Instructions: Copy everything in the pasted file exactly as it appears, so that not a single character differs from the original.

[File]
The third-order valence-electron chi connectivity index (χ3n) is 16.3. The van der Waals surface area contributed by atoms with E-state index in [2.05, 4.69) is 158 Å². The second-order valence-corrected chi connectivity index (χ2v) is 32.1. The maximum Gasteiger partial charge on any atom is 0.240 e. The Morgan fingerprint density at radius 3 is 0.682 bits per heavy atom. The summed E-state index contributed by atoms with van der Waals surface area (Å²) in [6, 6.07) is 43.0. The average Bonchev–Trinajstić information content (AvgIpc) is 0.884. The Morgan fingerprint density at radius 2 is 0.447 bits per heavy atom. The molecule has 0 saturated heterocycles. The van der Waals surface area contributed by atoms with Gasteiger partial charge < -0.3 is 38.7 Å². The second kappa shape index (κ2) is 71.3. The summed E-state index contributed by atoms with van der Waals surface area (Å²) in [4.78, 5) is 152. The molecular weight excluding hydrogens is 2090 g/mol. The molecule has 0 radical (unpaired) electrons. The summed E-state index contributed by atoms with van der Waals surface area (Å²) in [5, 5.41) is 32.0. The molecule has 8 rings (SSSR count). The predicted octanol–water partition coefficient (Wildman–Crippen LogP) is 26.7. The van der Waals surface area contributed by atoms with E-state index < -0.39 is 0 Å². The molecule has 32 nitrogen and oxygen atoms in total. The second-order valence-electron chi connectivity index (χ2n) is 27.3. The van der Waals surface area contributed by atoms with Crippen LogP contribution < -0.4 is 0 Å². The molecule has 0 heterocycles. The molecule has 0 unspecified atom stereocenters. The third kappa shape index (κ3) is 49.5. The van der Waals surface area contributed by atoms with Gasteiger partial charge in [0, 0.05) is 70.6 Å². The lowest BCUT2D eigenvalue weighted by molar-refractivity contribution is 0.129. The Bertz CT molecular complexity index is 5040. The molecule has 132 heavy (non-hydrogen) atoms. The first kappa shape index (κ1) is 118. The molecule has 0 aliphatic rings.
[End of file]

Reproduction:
The third-order valence-electron chi connectivity index (χ3n) is 16.3. The van der Waals surface area contributed by atoms with E-state index in [2.05, 4.69) is 158 Å². The second-order valence-corrected chi connectivity index (χ2v) is 32.1. The maximum Gasteiger partial charge on any atom is 0.240 e. The Morgan fingerprint density at radius 3 is 0.682 bits per heavy atom. The summed E-state index contributed by atoms with van der Waals surface area (Å²) in [6, 6.07) is 43.0. The average Bonchev–Trinajstić information content (AvgIpc) is 0.884. The Morgan fingerprint density at radius 2 is 0.447 bits per heavy atom. The molecule has 0 saturated heterocycles. The van der Waals surface area contributed by atoms with Gasteiger partial charge < -0.3 is 38.7 Å². The second kappa shape index (κ2) is 71.3. The summed E-state index contributed by atoms with van der Waals surface area (Å²) in [4.78, 5) is 152. The molecular weight excluding hydrogens is 2090 g/mol. The molecule has 0 radical (unpaired) electrons. The summed E-state index contributed by atoms with van der Waals surface area (Å²) in [5, 5.41) is 32.0. The molecule has 8 rings (SSSR count). The predicted octanol–water partition coefficient (Wildman–Crippen LogP) is 26.7. The van der Waals surface area contributed by atoms with E-state index < -0.39 is 0 Å². The molecule has 32 nitrogen and oxygen atoms in total. The second-order valence-electron chi connectivity index (χ2n) is 27.3. The van der Waals surface area contributed by atoms with Crippen LogP contribution < -0.4 is 0 Å². The molecule has 0 heterocycles. The molecule has 0 unspecified atom stereocenters. The third kappa shape index (κ3) is 49.5. The van der Waals surface area contributed by atoms with Gasteiger partial charge in [0, 0.05) is 70.6 Å². The lowest BCUT2D eigenvalue weighted by molar-refractivity contribution is 0.129. The Bertz CT molecular complexity index is 5040. The molecule has 132 heavy (non-hydrogen) atoms. The first kappa shape index (κ1) is 118. The molecule has 0 aliphatic rings.